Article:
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When preparing for disaster like Okla. tornado, remember your pets

Barbara Garcia, a survivor of the massive tornado that struck an Oklahoma City suburb, found her dog buried alive under the rubble during her interview with CBS News' Anna Werner.

Disasters like the Oklahoma tornado cannot be avoided, but preparations can be made to try to ensure the safety of your family and loved ones in case of an emergency. While we often stock up on supplies for people, sometimes we forget that our pets have items that they too can't go without.

"Preparedness is peace of mind," Dr. Heather Case, director of the scientific activities division of the American Veterinary Medical Association, told CBSNews.com. "Obviously it's too late for Oklahoma victims, but there are lessons that others can learn because we are at the beginning of this (tornado) season. Thinking ahead is certainly helpful."

Any pet owner's emergency kit should contain an adequate supply of water, food and any necessary medications for their pets. Ideally, there should be enough supplies to last two weeks. Treats and toys are also good to have on hand, and water and food bowls, litter pans, cat litter and garbage bags for waste should be included. Also, don't forget to pack a can opener to open those wet food cans.

You should also keep your pet up to date on its vaccinations and have a copies of their records, as well as the veterinarian's number, in your kit. This will also facilitate entrance into an animal shelter that your pet may need to stay at, since many emergency shelters for people will not allow animals.

Make sure you have carriers that fit your dog or cat, and make sure they are comfortable riding in them. If you have larger animals, such as livestock or horses, work with your community to ensure there are enough trailers to move them to safe areas during a disaster.

Know basic first-aid, but if your pet needs further assistant, contact a trained professional. Dr. Bruce Kornreich, associate director for education and outreach at Cornell's Feline Health Center in Ithaca, N.Y., said that trying to medicate your pet with human drugs may lead to accidental poisoning. For example, Tylenol, while helpful for pain in humans, is fatal to cats, he said.

When you create your family's evacuation plan, make sure that you seek input from you veterinarian as well, who can tell you about facilities that are available for your dog or cat in the area. Be aware of any 24-hour emergency room clinics for pets as well.

There's also a possibility that you won't be at home when an emergency happens -- but your pet will be. Kornreich suggested a buddy system with a neighbor or family member can help in this situation. Make sure that neighbor has a copy of your pet's veterinary records, a presigned letter that releases your friend from responsibility from injury and a presigned letter that grants them treatment authorization. This way, veterinary centers will have no problem giving your pet treatment if you, the owner, are not physically around.

Another problem owners should plan for is when a pet might get separated from the family during a disaster.

"A major problem is that a lot of pets don't end up finding their homes quickly because they're not identified," Kornreich cautioned. "This one is a perfect example. These people never expected that their houses would be destroyed, and the animals could get out."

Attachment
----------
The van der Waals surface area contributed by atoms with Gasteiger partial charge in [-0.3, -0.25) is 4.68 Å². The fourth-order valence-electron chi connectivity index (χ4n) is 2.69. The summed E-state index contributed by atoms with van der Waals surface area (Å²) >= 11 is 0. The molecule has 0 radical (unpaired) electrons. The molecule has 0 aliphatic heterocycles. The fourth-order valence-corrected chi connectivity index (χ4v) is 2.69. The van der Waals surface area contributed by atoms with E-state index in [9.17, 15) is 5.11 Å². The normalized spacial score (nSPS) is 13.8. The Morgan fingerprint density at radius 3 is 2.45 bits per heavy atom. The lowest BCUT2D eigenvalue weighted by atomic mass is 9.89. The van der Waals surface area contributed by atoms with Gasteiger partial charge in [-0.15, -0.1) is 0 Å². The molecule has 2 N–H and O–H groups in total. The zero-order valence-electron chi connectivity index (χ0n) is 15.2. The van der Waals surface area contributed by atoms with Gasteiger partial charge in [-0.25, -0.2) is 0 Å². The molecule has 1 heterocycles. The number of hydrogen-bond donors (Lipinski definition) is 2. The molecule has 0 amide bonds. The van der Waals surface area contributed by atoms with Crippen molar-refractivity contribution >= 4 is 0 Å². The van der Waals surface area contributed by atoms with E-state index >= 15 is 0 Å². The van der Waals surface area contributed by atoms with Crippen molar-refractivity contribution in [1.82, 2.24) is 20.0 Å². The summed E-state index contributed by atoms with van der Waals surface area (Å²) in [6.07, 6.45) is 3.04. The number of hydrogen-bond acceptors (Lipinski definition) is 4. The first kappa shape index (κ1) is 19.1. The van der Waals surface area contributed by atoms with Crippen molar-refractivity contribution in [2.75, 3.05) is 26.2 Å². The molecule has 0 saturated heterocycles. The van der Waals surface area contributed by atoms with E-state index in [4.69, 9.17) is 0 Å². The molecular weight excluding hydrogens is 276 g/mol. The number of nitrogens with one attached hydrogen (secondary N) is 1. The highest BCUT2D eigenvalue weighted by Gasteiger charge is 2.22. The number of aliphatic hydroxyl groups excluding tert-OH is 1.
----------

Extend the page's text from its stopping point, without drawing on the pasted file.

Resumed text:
Pets should always have a collar with your phone number so people can contact you if they find them. But, cell phone towers may have been knocked down, rendering your personal line useless. If there is space, put the phone number of a person who is out of the area who would be able to get a hold of you or send a message to you during an emergency, Case said.

But, collars may slip off. Microchipping, or placing a small computer chip that contains your contact information under the pet's skin, can be invaluable. Dr. Jessi Cullen, a senior emergency clinician with Blue Pearl Veterinary Partners in Virginia Beach, Va., said implanting the chip is an outpatient procedure that can be done when the pet is getting a vaccine. While it might sting a little bit when they get the shot, pets don't even know it's there, she assured. Cullen herself had her microchipped cat returned to her five years after it went missing, so she's a firm believer.

If you see an abandoned pet on the road, don't approach it and try to help. Instead contact local authorities who are trained to care for animals in disasters. Pets may not have rabies vaccinations and may be stressed and react negatively.

"They can be lost and disoriented, and an animal that otherwise would never attack may do so," Cullen warned. "You don't want to get bit by a dog that doesn't have a current rabies shot."

Case pointed out that after Hurricane Katrina, the government passed the Pet Evacuation Transportation Standards (PETS) act, a Stafford act that allows communities to get reimbursement for animal rescue during emergencies. As a result, many areas have established state animal response teams and trained professional individuals to respond to pets' needs.

For further information, the American Veterinary Medical Association (AVMA)has resources on how to prepare your pet for a disaster.

"You kind of have to treat your pet like a family member, which we hope everyone does anyway," Cullen said.